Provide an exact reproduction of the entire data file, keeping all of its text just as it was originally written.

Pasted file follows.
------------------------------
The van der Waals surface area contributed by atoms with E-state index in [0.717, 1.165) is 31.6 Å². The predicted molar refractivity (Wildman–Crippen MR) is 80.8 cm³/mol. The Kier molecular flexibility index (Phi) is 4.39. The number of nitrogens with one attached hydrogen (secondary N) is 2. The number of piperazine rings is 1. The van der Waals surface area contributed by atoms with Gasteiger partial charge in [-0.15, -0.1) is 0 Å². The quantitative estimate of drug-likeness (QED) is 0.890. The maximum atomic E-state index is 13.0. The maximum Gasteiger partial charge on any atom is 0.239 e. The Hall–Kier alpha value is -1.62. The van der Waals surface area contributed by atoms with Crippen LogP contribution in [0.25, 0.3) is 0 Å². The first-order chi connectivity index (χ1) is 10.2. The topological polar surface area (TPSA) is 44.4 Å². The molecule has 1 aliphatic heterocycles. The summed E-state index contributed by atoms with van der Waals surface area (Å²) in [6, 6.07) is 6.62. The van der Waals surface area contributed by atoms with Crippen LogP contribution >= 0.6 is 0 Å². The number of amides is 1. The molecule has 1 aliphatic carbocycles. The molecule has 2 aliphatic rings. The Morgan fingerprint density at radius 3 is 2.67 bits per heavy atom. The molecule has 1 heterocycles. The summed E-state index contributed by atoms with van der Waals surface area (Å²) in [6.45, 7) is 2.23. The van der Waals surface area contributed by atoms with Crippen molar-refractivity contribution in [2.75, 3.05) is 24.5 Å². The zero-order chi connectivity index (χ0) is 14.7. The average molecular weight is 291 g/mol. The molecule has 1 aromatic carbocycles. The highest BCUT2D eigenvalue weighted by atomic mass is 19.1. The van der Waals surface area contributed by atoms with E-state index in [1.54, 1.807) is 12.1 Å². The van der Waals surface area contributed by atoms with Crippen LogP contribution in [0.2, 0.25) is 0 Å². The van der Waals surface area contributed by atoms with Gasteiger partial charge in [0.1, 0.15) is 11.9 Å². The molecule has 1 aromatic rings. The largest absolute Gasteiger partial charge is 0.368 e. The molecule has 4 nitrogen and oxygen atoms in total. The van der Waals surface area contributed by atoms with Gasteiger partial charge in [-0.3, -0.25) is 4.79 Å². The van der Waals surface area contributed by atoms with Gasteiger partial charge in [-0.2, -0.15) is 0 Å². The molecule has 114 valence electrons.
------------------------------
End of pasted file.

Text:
The van der Waals surface area contributed by atoms with E-state index in [0.717, 1.165) is 31.6 Å². The predicted molar refractivity (Wildman–Crippen MR) is 80.8 cm³/mol. The Kier molecular flexibility index (Phi) is 4.39. The number of nitrogens with one attached hydrogen (secondary N) is 2. The number of piperazine rings is 1. The van der Waals surface area contributed by atoms with Gasteiger partial charge in [-0.15, -0.1) is 0 Å². The quantitative estimate of drug-likeness (QED) is 0.890. The maximum atomic E-state index is 13.0. The maximum Gasteiger partial charge on any atom is 0.239 e. The Hall–Kier alpha value is -1.62. The van der Waals surface area contributed by atoms with Crippen LogP contribution in [0.25, 0.3) is 0 Å². The first-order chi connectivity index (χ1) is 10.2. The topological polar surface area (TPSA) is 44.4 Å². The molecule has 1 aliphatic heterocycles. The summed E-state index contributed by atoms with van der Waals surface area (Å²) in [6, 6.07) is 6.62. The van der Waals surface area contributed by atoms with Crippen LogP contribution >= 0.6 is 0 Å². The number of amides is 1. The molecule has 1 aliphatic carbocycles. The molecule has 2 aliphatic rings. The Morgan fingerprint density at radius 3 is 2.67 bits per heavy atom. The molecule has 1 heterocycles. The summed E-state index contributed by atoms with van der Waals surface area (Å²) in [6.45, 7) is 2.23. The van der Waals surface area contributed by atoms with Crippen molar-refractivity contribution in [2.75, 3.05) is 24.5 Å². The zero-order chi connectivity index (χ0) is 14.7. The average molecular weight is 291 g/mol. The molecule has 1 aromatic carbocycles. The highest BCUT2D eigenvalue weighted by atomic mass is 19.1. The van der Waals surface area contributed by atoms with E-state index in [1.54, 1.807) is 12.1 Å². The van der Waals surface area contributed by atoms with Crippen LogP contribution in [0.2, 0.25) is 0 Å². The van der Waals surface area contributed by atoms with Gasteiger partial charge in [0.1, 0.15) is 11.9 Å². The molecule has 1 aromatic rings. The largest absolute Gasteiger partial charge is 0.368 e. The molecule has 4 nitrogen and oxygen atoms in total. The van der Waals surface area contributed by atoms with Gasteiger partial charge in [-0.3, -0.25) is 4.79 Å². The van der Waals surface area contributed by atoms with Gasteiger partial charge in [-0.2, -0.15) is 0 Å². The molecule has 114 valence electrons.